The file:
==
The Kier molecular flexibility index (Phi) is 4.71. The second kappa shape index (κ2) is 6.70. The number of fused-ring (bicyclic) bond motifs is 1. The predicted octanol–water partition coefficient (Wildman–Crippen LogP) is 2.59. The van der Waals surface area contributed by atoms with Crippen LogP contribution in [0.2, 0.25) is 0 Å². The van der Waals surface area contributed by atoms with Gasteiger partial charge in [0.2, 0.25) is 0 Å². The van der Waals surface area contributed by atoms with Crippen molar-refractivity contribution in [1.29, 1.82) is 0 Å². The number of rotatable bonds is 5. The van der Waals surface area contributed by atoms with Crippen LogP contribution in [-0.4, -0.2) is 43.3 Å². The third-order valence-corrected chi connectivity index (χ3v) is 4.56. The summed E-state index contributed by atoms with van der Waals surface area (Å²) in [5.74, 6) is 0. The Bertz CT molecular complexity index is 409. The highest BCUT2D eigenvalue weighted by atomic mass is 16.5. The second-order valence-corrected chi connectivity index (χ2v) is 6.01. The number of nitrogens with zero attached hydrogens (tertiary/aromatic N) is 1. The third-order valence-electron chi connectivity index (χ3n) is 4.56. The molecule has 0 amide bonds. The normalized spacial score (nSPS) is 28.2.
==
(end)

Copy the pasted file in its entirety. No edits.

The Kier molecular flexibility index (Phi) is 4.71. The second kappa shape index (κ2) is 6.70. The number of fused-ring (bicyclic) bond motifs is 1. The predicted octanol–water partition coefficient (Wildman–Crippen LogP) is 2.59. The van der Waals surface area contributed by atoms with Crippen LogP contribution in [0.2, 0.25) is 0 Å². The van der Waals surface area contributed by atoms with Gasteiger partial charge in [0.2, 0.25) is 0 Å². The van der Waals surface area contributed by atoms with Crippen molar-refractivity contribution in [1.29, 1.82) is 0 Å². The number of rotatable bonds is 5. The van der Waals surface area contributed by atoms with Crippen LogP contribution in [-0.4, -0.2) is 43.3 Å². The third-order valence-corrected chi connectivity index (χ3v) is 4.56. The summed E-state index contributed by atoms with van der Waals surface area (Å²) in [5.74, 6) is 0. The Bertz CT molecular complexity index is 409. The highest BCUT2D eigenvalue weighted by atomic mass is 16.5. The second-order valence-corrected chi connectivity index (χ2v) is 6.01. The number of nitrogens with zero attached hydrogens (tertiary/aromatic N) is 1. The third-order valence-electron chi connectivity index (χ3n) is 4.56. The molecule has 0 amide bonds. The normalized spacial score (nSPS) is 28.2.